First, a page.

Except for newcomers John Roberts Jr. and Samuel Alito Jr., the current Supreme Court justices have been on the Court between 13 and 32 years. And since 1970, none of the 12 justices who have left the Court had served for fewer than 15 years.
But as a new study published in Perspectives on Politics points out, the Court has not always been filled with long-timers. It used to be that for a variety of reasons -- ambition, boredom, illness or scandal -- justices often served for eight years or less.
Sherman Minton (pictured at right) served seven years before illness struck in 1956. In 1922, Justice John Clarke (ever heard of him?) left out of frustration after six years; he told Justice Louis Brandeis he would be much happier working toward getting the U.S. to join the League of Nations "than if I continue to devote my time to determining... whether the digging of a ditch in Iowa was constitutional or not."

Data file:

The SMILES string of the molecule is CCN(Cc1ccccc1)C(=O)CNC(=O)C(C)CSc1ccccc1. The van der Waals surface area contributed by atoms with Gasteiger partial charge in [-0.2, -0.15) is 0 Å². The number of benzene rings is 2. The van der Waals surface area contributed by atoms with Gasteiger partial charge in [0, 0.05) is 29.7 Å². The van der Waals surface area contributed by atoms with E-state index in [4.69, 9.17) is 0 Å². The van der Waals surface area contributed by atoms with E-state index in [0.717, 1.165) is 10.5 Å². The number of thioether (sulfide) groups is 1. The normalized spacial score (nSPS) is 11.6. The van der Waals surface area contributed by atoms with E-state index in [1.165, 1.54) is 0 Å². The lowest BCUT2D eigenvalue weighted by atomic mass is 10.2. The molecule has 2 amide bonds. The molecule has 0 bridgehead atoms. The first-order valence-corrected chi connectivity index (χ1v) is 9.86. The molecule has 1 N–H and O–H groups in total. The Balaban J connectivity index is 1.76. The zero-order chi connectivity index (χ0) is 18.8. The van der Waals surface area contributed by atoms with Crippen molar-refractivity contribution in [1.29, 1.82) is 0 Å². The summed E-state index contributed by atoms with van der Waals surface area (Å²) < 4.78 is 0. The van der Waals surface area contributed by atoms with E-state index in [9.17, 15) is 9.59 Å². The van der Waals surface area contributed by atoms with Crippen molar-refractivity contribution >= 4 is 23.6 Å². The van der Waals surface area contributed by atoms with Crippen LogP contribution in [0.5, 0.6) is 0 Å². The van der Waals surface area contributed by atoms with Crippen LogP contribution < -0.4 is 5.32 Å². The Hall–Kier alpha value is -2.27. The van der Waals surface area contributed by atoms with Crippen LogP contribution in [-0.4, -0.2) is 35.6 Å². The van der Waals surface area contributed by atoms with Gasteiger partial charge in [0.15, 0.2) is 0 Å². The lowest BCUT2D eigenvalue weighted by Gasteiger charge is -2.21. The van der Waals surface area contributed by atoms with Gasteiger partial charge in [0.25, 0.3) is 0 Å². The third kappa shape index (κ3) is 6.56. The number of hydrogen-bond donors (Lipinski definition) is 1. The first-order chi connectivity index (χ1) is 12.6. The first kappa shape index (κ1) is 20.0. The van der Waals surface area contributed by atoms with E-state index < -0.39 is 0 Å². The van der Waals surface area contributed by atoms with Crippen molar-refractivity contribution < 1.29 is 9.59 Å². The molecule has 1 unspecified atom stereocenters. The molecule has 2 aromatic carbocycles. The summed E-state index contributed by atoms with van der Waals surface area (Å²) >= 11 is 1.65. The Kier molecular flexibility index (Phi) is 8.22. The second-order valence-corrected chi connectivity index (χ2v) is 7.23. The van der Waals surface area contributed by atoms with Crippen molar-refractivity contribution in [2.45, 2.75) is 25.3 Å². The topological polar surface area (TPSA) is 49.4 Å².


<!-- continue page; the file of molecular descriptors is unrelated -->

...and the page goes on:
Authors Justin Crowe of Pomona College and Christopher Karpowitz of Brigham Young University, both political scientists, have decidedly mixed feelings about whether the trend away from short-timers is good or bad. "The short-timers are not a distinguished lot," says Crowe. "It takes a long time to make a mark." But some argue that more turnover refreshes the Court and makes it more responsive to current majority views than to the "dead hand of the past."
A combination of factors -- lighter caseload, increased power and prestige, prior service on appellate courts -- may explain why justices are staying on longer, the authors say.